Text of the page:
The lower layer 20 is preferably formed of synthetic resin material, and more preferably PVC. The lower layer 20 contains a surfactant for decreasing surface resistance and volume resistance of the static electricity proof tile 100. The surfactant is contained at a ratio of 3˜10% relative to the volume of PVC.

Although the surfactant is conventionally contained in PVC, such a surfactant having evaporation properties evaporates and thus the conductivity is deteriorated. Further, while the surfactant evaporates, bleeding, which pollutes the surface of the tile, may take place. Furthermore, separation of the tile may undesirably occur due to the bleeding.

However, in the present invention, in order to prevent bleeding caused by evaporation of the surfactant and separation of the static electricity proof tile 100, the barrier means 50 may be interposed between the upper layer 10 and the lower layer 20, or the barrier means 50 may be provided beneath the lower layer 20.

The barrier means 50 includes a sheet 52 formed of any one selected from among aluminum, nickel, copper, silver, potassium, magnesium, and cadmium, the sheet 52 being preferably formed of aluminum having good ductility. In addition, it is preferred that a polyethylene film 54 be laminated on either or both surfaces of the sheet 52. As such, the polyethylene film 54 functions to easily laminate the upper layer 10 and the lower layer 20.

The barrier means 50 may act to prevent the bleeding of the surfactant. The barrier means 50 may prevent the pollution of the surface of the tile due to the bleeding of the highly volatile surfactant in the lower layer, and also the barrier means 50 functions to prevent permeation of moisture into the lower layer formed of synthetic material.

As shown in FIGS. 2a and 2b, the barrier means 50 may be an air impermeable layer 60 laminated on either or both surfaces of the lower layer 20, the air impermeable layer 60 being made of polyamide, polyester, nylon or EVOH. Preferably, the air impermeable layer 60 may contain carbon or metal.

The air impermeable layer 60 exhibits an effect of preventing the bleeding of the surfactant.

The second embodiment shown in FIGS. 2a and 2b is the same as the first embodiment of FIGS. 1a and 1b, with the exception of the structure of the barrier means.

The conductive means 40 laminated beneath the lower layer 20 may be composed of any one selected from among a carbon film, a carbon coating film obtained by applying or printing carbon, and a conductive film formed by thermally compressing a carbon-containing film. The conductive means 40 functions to increase the conductivity of the tile containing the surfactant and to permanently prevent static electricity.

The static electricity proof tile according to the present invention has surface resistance of 106˜1012 Ω/ and volume resistance of 106˜1010 Ω/, and thus can block static electricity and electronic waves.

In addition, the barrier means may be attached beneath the lower layer.

MODE FOR THE INVENTION

A better understanding of the present invention may be obtained in light of the following examples which are set forth to illustrate, but are not to be construed to limit the present invention.

EXAMPLE 1

Surface Resistance of Inventive Tile

The lower surface of a lower layer was coated with carbon, as a conductive means 40, and a surfactant was contained in the lower layer at 5% (volume ratio). In addition, an aluminum sheet 52 having upper and lower surfaces coated with polyethylene was interposed between an upper layer 10 and the lower layer 20, after which resistance between electrodes on the same plane was measured. As the result, the surface resistance of the tile was measured to be 108 Ω/, which was lower than the surface resistance of conventional static electricity proof tile 100. Therefore, the tile of the present invention was regarded as effective for the prevention of static electricity and also was confirmed to have the electronic wave blocking effect mentioned below.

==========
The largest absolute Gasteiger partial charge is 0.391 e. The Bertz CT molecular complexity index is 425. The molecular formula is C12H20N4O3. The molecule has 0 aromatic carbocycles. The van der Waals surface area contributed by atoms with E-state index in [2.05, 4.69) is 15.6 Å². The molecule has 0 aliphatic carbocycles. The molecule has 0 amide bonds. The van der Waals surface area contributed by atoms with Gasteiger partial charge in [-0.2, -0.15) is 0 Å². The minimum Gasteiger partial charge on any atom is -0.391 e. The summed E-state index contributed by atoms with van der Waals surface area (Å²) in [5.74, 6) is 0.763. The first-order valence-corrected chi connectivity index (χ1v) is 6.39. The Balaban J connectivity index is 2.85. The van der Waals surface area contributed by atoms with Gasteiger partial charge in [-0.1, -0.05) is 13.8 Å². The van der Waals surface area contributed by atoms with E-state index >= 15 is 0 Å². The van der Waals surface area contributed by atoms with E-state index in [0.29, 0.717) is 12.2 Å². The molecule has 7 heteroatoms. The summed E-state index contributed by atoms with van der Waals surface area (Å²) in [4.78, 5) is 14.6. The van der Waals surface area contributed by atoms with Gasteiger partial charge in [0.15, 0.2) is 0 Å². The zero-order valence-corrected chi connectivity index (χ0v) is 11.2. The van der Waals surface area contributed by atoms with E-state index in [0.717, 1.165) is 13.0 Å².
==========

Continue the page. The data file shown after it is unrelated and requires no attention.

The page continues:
EXAMPLE 2

Volume Resistance of Inventive Tile

The electrodes of Example 1 were disposed in a thickness direction to measure the resistance of the tile. As the result of evaluation of volume resistance through disposition of the electrodes in a thickness direction, the volume resistance was measured to be 108 Ω/.

Thus, the volume resistance was decreased from 1014 Ω/ to 108 Ω/, such that the tile of the present invention was conductive and could efficiently decrease static electricity.

EXAMPLE 3

Test for Blocking Electronic Waves by Inventive Tile

The extent of blocking of the electronic waves by the static electricity proof tile of the present invention was measured. To this end, ASTM D4935-89 was applied, and the resulting decibel value (A) was found to be 8±05 dB.

Subsequently, when the decibel value (A) was substituted for an equation for calculating an electronic wave blocking effect (blocking effect (%)=(1-10−A/10)×100%), 82.21˜85.87% of the electronic waves were confirmed to have been blocked.

EXAMPLE 4

Test for Blocking Water Vein Waves by Inventive Tile

Water vein waves, which are considered problematic in modern society, were confirmed to have been blocked. Water vein waves are harmful waves emanating from at least 100˜200 m below the surface of the earth. When useful waves are radiated to a position from where the harmful waves emanate, the harmful waves may be naturally cancelled and made powerless. However, scientific equipment for measuring water vein waves has not yet been introduced, and measurement can only be conducted using an L-rod or pendulum, depending on the sensitivity of humans. Thus, whether water vein waves were blocked was measured using a far infrared emission test and a thermal imaging system. According to an FT-IR spectrometer process based on the assumption that the emissivity of a theoretical sample, such as a black body, which does not actually exist, is determined to be 1, the far infrared emissivity of the static electricity proof tile of the present invention was measured to be 0.68, that is, 68%. Further, 250 W of emission energy was produced, thus neutralizing water vein waves.

In addition, the static electricity proof tile according to the present invention was subjected to a thermal imaging test. As the result, since far infrared light at 30° C. was emitted at room temperature of 26° C., water vein waves were confirmed to have been neutralized.

Although the preferred embodiments of the present invention have been disclosed for illustrative purposes, those skilled in the art will appreciate that various modifications, additions and substitutions are possible, without departing from the scope and spirit of the invention as disclosed in the accompanying claims.